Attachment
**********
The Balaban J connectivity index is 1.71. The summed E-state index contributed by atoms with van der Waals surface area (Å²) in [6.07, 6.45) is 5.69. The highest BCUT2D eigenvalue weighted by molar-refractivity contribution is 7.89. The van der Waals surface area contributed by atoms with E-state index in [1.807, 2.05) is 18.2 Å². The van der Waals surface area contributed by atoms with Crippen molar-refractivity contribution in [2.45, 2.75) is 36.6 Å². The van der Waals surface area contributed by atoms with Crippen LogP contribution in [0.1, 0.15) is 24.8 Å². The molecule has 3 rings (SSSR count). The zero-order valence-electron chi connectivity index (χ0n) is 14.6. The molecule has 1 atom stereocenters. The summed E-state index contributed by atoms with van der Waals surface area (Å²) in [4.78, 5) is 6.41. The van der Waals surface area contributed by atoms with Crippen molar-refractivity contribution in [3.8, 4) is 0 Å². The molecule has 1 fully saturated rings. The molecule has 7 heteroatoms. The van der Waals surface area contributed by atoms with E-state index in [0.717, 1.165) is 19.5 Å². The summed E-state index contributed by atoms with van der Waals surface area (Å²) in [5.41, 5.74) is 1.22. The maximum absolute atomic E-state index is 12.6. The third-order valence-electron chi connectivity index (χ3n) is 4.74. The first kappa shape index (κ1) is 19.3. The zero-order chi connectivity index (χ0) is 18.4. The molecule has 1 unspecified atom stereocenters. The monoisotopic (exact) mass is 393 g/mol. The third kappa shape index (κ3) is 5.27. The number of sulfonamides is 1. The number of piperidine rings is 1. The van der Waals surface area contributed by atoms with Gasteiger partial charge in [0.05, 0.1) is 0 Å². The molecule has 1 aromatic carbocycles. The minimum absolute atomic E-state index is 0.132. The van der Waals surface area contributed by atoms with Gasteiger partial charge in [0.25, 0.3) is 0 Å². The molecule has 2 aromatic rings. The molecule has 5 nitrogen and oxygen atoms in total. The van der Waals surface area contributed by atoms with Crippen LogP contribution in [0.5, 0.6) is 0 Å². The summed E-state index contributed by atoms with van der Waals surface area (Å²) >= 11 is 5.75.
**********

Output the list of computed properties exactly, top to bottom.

The Balaban J connectivity index is 1.71. The summed E-state index contributed by atoms with van der Waals surface area (Å²) in [6.07, 6.45) is 5.69. The highest BCUT2D eigenvalue weighted by molar-refractivity contribution is 7.89. The van der Waals surface area contributed by atoms with E-state index in [1.807, 2.05) is 18.2 Å². The van der Waals surface area contributed by atoms with Crippen molar-refractivity contribution in [2.45, 2.75) is 36.6 Å². The van der Waals surface area contributed by atoms with Crippen LogP contribution in [0.1, 0.15) is 24.8 Å². The molecule has 3 rings (SSSR count). The zero-order valence-electron chi connectivity index (χ0n) is 14.6. The molecule has 1 atom stereocenters. The summed E-state index contributed by atoms with van der Waals surface area (Å²) in [4.78, 5) is 6.41. The van der Waals surface area contributed by atoms with Crippen molar-refractivity contribution in [3.8, 4) is 0 Å². The molecule has 1 fully saturated rings. The molecule has 7 heteroatoms. The van der Waals surface area contributed by atoms with E-state index in [0.717, 1.165) is 19.5 Å². The summed E-state index contributed by atoms with van der Waals surface area (Å²) in [5.41, 5.74) is 1.22. The maximum absolute atomic E-state index is 12.6. The third-order valence-electron chi connectivity index (χ3n) is 4.74. The first kappa shape index (κ1) is 19.3. The zero-order chi connectivity index (χ0) is 18.4. The molecule has 1 unspecified atom stereocenters. The monoisotopic (exact) mass is 393 g/mol. The third kappa shape index (κ3) is 5.27. The number of sulfonamides is 1. The number of piperidine rings is 1. The van der Waals surface area contributed by atoms with Gasteiger partial charge in [0.05, 0.1) is 0 Å². The molecule has 1 aromatic carbocycles. The minimum absolute atomic E-state index is 0.132. The van der Waals surface area contributed by atoms with Gasteiger partial charge in [0.25, 0.3) is 0 Å². The molecule has 2 aromatic rings. The molecule has 5 nitrogen and oxygen atoms in total. The van der Waals surface area contributed by atoms with Crippen LogP contribution in [0.5, 0.6) is 0 Å². The summed E-state index contributed by atoms with van der Waals surface area (Å²) >= 11 is 5.75.